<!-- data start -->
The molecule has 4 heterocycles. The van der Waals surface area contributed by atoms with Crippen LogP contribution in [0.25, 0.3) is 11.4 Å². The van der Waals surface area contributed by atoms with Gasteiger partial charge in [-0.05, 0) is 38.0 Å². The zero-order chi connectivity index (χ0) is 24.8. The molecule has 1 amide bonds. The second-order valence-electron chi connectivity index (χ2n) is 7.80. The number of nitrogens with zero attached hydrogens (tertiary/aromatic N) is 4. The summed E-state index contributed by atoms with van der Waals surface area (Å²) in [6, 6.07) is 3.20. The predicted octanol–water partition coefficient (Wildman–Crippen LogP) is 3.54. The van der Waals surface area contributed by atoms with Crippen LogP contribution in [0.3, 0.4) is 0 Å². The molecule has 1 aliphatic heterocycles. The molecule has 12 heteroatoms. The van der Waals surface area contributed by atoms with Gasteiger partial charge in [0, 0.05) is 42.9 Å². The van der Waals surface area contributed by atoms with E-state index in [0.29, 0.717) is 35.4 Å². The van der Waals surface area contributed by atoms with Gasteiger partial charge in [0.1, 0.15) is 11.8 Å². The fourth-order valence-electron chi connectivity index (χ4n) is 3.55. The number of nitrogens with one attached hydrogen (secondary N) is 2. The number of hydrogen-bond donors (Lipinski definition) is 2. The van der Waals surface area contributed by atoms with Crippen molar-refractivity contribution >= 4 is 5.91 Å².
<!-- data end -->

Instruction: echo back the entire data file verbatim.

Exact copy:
The molecule has 4 heterocycles. The van der Waals surface area contributed by atoms with Crippen LogP contribution in [0.25, 0.3) is 11.4 Å². The van der Waals surface area contributed by atoms with Gasteiger partial charge in [-0.05, 0) is 38.0 Å². The zero-order chi connectivity index (χ0) is 24.8. The molecule has 1 amide bonds. The second-order valence-electron chi connectivity index (χ2n) is 7.80. The number of nitrogens with zero attached hydrogens (tertiary/aromatic N) is 4. The summed E-state index contributed by atoms with van der Waals surface area (Å²) in [6, 6.07) is 3.20. The predicted octanol–water partition coefficient (Wildman–Crippen LogP) is 3.54. The van der Waals surface area contributed by atoms with Crippen LogP contribution in [0.3, 0.4) is 0 Å². The molecule has 1 aliphatic heterocycles. The molecule has 12 heteroatoms. The van der Waals surface area contributed by atoms with Gasteiger partial charge in [0, 0.05) is 42.9 Å². The van der Waals surface area contributed by atoms with E-state index in [0.29, 0.717) is 35.4 Å². The van der Waals surface area contributed by atoms with Gasteiger partial charge in [0.1, 0.15) is 11.8 Å². The fourth-order valence-electron chi connectivity index (χ4n) is 3.55. The number of nitrogens with one attached hydrogen (secondary N) is 2. The number of hydrogen-bond donors (Lipinski definition) is 2. The van der Waals surface area contributed by atoms with Crippen molar-refractivity contribution >= 4 is 5.91 Å².